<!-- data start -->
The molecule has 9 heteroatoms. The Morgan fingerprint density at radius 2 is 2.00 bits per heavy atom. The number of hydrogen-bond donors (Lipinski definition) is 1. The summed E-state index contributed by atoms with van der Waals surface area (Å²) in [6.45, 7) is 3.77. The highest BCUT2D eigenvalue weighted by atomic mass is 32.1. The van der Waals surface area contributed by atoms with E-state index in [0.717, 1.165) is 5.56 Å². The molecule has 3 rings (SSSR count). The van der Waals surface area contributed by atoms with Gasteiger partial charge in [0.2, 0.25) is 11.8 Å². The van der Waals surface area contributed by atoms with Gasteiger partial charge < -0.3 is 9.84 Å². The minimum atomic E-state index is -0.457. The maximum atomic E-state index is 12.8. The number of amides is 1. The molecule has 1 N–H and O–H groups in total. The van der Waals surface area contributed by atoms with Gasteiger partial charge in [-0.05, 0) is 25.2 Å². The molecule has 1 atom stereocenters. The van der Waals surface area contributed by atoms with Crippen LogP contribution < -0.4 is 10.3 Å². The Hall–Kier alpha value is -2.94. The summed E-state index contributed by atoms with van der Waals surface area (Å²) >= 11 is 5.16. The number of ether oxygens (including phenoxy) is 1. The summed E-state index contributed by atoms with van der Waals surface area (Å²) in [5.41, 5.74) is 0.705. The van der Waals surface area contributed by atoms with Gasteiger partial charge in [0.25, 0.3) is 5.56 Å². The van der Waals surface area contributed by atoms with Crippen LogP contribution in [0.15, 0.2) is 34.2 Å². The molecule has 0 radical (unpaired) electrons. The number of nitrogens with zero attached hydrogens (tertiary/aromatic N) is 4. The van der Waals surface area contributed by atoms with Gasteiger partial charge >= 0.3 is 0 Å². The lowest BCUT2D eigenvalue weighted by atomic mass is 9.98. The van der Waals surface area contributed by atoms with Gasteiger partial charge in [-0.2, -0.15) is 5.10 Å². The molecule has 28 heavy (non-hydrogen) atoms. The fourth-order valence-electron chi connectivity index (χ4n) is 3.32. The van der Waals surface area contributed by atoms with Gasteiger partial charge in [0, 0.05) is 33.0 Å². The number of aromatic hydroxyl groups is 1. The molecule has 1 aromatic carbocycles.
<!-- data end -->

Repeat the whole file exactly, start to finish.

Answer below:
The molecule has 9 heteroatoms. The Morgan fingerprint density at radius 2 is 2.00 bits per heavy atom. The number of hydrogen-bond donors (Lipinski definition) is 1. The summed E-state index contributed by atoms with van der Waals surface area (Å²) in [6.45, 7) is 3.77. The highest BCUT2D eigenvalue weighted by atomic mass is 32.1. The van der Waals surface area contributed by atoms with E-state index in [0.717, 1.165) is 5.56 Å². The molecule has 3 rings (SSSR count). The van der Waals surface area contributed by atoms with Gasteiger partial charge in [0.2, 0.25) is 11.8 Å². The van der Waals surface area contributed by atoms with Gasteiger partial charge < -0.3 is 9.84 Å². The minimum atomic E-state index is -0.457. The maximum atomic E-state index is 12.8. The number of amides is 1. The molecule has 1 N–H and O–H groups in total. The van der Waals surface area contributed by atoms with Gasteiger partial charge in [-0.05, 0) is 25.2 Å². The molecule has 1 atom stereocenters. The van der Waals surface area contributed by atoms with Crippen LogP contribution < -0.4 is 10.3 Å². The Hall–Kier alpha value is -2.94. The summed E-state index contributed by atoms with van der Waals surface area (Å²) >= 11 is 5.16. The number of ether oxygens (including phenoxy) is 1. The summed E-state index contributed by atoms with van der Waals surface area (Å²) in [5.41, 5.74) is 0.705. The van der Waals surface area contributed by atoms with Gasteiger partial charge in [0.25, 0.3) is 5.56 Å². The van der Waals surface area contributed by atoms with Crippen LogP contribution in [0.15, 0.2) is 34.2 Å². The molecule has 0 radical (unpaired) electrons. The number of nitrogens with zero attached hydrogens (tertiary/aromatic N) is 4. The van der Waals surface area contributed by atoms with Gasteiger partial charge >= 0.3 is 0 Å². The lowest BCUT2D eigenvalue weighted by atomic mass is 9.98. The van der Waals surface area contributed by atoms with Gasteiger partial charge in [-0.2, -0.15) is 5.10 Å². The molecule has 28 heavy (non-hydrogen) atoms. The fourth-order valence-electron chi connectivity index (χ4n) is 3.32. The van der Waals surface area contributed by atoms with Gasteiger partial charge in [0, 0.05) is 33.0 Å². The number of aromatic hydroxyl groups is 1. The molecule has 1 aromatic carbocycles.